NHL·Analysis

Brodeur vs. Roy: Which Hall of Famer is greatest goalie ever?

Just like Patrick Roy was the peerless member of the 2006 Hockey Hall of Fame inductees, Martin Brodeur is unequaled among his class. But which legendary goalie stands out as the greatest of all time?

Devils legend has more regular season wins, but Canadiens icon has extra Cup

Martin Brodeur is undoubtedly a Hall of Famer, but his case as the greatest goalie ever is rivaled by childhood idol Patrick Roy. (Bruce Bennett/Getty Images)

Just like Patrick Roy was the peerless member of the 2006 Hockey Hall of Fame inductees, Martin Brodeur is unequaled among his class.

The New Jersey Devils legend was the easiest to make a case for among player inductees Martin St. Louis, Aleksander Yakushev and Jayna Hefford as well as builders Willie O'Ree and Gary Bettman.

Since Roy, Brodeur is only the third goalie to garner Hall of Fame status. Ed Belfour was inducted in 2011, followed by Dominik Hasek three years later. And while both Belfour and Hasek were the league's most dominant goalies at times during their careers, when it comes to the game's greatest goalies — especially in the post-1967 expansion era — it's between Brodeur and Roy.

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Brodeur versus Roy always has been a hot debate among hockey nerds. Do you take Roy's four Stanley Cups, record three Conn Smythe trophies, record 151 playoff victories and three Vezina trophies? Or do you like Brodeur's three Stanley Cups, four Vezina trophies, two Olympic gold medals, two World championship silver medals, World Cup of Hockey gold, record 691 regular season wins and record 125 shutouts?

Roy shattered Terry Sawchuk's record for regular-season victories of 446 by finishing with 551. Brodeur later left Roy in the dust with 691, although 42 wins were of the shootout variety, an overtime twist that was introduced after Roy had retired in 2003.

Brodeur won the 1993-94 Calder Trophy, while Calgary Flames defenceman Gary Suter won the 1985-86 rookie award in Roy's first season. Yet, another little-known fact about Roy was that he won a Calder Cup. After his final junior season concluded in Granby, he joined Sherbrooke Canadiens and steered the underdog club past Fredericton, Maine and Baltimore to win the AHL championship.

Brodeur and Roy were teammates on the 1998 Canadian Olympic team, but Roy played the entire tournament and posted an impressive .935 save percentage. Canada, however, was beaten by Hasek and the Czech Republic on Robert Reichel's shootout goal in the semifinals in Nagano, Japan.

Brodeur had more international success. He almost became a member of the Triple Gold Club (winner of a Stanley Cup, Olympic gold and World Championship). But twice at worlds, in 1996 and 2005, Canada was defeated by the Czechs in the final. Brodeur backed up Curtis Joseph in 1996 and was in goal for a 3-0 loss nine years later.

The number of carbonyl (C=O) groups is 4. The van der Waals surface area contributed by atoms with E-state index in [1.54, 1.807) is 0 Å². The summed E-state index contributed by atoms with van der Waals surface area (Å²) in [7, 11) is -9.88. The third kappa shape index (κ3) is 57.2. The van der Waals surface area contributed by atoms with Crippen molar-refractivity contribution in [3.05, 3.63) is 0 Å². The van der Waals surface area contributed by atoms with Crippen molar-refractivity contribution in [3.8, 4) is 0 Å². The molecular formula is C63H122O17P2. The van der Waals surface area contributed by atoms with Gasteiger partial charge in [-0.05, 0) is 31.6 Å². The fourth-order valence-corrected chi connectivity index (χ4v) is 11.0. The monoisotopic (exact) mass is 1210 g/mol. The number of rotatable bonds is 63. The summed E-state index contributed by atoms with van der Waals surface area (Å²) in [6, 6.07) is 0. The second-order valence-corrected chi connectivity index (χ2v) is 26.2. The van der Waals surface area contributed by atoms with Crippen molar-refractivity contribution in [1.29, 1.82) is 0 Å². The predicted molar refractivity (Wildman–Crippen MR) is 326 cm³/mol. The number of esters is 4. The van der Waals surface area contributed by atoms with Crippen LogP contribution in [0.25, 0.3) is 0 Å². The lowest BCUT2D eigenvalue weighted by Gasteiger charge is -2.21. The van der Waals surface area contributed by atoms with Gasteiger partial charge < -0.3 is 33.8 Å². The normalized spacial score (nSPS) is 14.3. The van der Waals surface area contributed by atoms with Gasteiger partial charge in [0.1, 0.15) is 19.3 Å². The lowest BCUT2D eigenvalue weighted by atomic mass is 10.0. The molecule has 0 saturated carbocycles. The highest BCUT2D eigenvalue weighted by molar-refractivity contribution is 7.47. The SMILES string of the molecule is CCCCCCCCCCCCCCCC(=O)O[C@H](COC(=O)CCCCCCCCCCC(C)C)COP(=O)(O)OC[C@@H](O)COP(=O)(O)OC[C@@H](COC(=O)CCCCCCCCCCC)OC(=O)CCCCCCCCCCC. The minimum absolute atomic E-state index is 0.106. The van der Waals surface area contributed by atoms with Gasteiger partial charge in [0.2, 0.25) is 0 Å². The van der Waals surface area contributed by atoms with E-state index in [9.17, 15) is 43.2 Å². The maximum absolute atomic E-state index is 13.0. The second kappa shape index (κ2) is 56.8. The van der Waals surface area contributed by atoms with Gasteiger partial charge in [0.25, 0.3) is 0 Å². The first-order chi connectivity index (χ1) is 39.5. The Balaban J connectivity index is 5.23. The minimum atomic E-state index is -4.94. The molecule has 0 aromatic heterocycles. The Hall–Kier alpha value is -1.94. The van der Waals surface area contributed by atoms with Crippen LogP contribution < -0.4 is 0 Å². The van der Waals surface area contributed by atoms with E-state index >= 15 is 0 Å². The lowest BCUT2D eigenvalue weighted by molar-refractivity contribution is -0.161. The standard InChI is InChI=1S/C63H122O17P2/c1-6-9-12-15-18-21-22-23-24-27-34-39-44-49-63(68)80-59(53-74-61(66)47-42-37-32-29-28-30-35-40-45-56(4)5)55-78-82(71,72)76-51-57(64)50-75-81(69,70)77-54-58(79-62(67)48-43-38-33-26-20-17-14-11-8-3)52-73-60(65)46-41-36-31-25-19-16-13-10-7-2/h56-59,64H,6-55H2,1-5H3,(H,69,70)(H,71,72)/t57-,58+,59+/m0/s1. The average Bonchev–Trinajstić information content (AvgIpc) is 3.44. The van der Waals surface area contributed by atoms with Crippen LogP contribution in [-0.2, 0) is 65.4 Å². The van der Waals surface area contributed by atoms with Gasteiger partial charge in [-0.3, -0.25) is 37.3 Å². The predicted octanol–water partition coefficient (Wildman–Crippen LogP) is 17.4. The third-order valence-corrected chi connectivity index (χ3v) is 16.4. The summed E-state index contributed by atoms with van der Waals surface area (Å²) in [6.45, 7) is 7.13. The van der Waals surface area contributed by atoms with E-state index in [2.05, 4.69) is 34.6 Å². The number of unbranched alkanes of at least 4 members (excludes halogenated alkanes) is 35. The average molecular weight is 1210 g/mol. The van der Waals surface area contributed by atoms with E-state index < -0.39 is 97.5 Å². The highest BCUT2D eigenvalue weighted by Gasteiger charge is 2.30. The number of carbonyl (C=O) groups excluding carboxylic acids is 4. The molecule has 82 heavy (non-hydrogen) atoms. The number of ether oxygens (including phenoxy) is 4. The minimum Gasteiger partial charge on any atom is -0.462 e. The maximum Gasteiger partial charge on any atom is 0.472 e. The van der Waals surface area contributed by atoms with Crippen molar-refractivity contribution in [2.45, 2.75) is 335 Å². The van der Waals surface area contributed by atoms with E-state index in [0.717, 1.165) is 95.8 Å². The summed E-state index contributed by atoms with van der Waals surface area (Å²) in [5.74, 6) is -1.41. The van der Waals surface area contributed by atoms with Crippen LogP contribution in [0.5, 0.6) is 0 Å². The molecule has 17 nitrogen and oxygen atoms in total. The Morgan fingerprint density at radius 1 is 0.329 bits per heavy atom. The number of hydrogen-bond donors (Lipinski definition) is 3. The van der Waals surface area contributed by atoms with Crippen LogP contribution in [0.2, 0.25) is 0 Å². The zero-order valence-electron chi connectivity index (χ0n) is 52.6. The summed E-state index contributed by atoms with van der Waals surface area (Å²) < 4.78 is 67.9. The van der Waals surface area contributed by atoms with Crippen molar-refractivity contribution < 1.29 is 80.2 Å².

'Frenemies'

With Roy being seven years older, Brodeur idolized the superstitious former netminder of the Montreal Canadiens and Colorado Avalanche.

The younger goalie liked to tell the story of how he and some friends got into trouble when they skipped school to ride their bikes from the Saint-Leonard neighbourhood to downtown Montreal at Ste-Catherine and Peel to watch Roy drive by in the 1986 Stanley Cup parade.

Martin Brodeur, right, shakes Patrick Roy's hand after a 2009 victory over the Canadiens tied the two for most career regular-season wins. (Paul Chiasson/The Canadian Press)

Brodeur's father, Denis, was the longtime Canadiens team photographer. His pictures hung in Martin's bedroom and when Brodeur was 16, he met Roy on a photo shoot Denis had lined up.

But when Brodeur joined the Devils, he no longer idolized Roy.

One of the best terms to describe their relationship is "frenemies." Brodeur wanted to beat Roy. He was disheartened to lose his first game against the Canadiens icon which was won by Roy 2-0 with a 41-save shutout early in the 1993-94 season. A few weeks later in Montreal, Brodeur beat Roy 4-2 with a 31-save effort.

Edge: Roy

The tipping point in their rivalry and what gives Roy a slight edge over Brodeur was the 2001 Stanley Cup Final between the Devils and Avalanche.

Both goalies downplayed their rivalry entering the final. Roy was 35 and nearing the end of his career. Brodeur had just turned 29 and was in the middle of his stay in the NHL.

The championship was there for the taking for the Devils. They enjoyed a 3-2 series lead with Game 6 in New Jersey. Roy snuffed out the Devils with 24 stops for his second shutout of the series and was the better performer two nights later in Denver to win his fourth and final league championship as well as his third Conn Smythe Trophy.

The two shook hands at centre ice. Roy with his mask off — and Brodeur still wearing his. Brodeur refused to discuss the result afterwards. Roy remarked how individual awards were nice but that championships mattered most to him.

And in the end, Roy owns that one extra ring.

Enough said in the matter of Patrick Roy versus Martin Brodeur.

About the Author

Tim has covered the hockey landscape and other sports in Canada for more than 25 years for CBC Sports, the Globe and Mail and Toronto Sun. He has been to three Winter Olympics, 11 Stanley Cups, a world championship as well as 17 world junior championships, 13 Memorial Cups and 13 University Cups. The native of Waterloo, Ont., always has his eye out for an underdog story.

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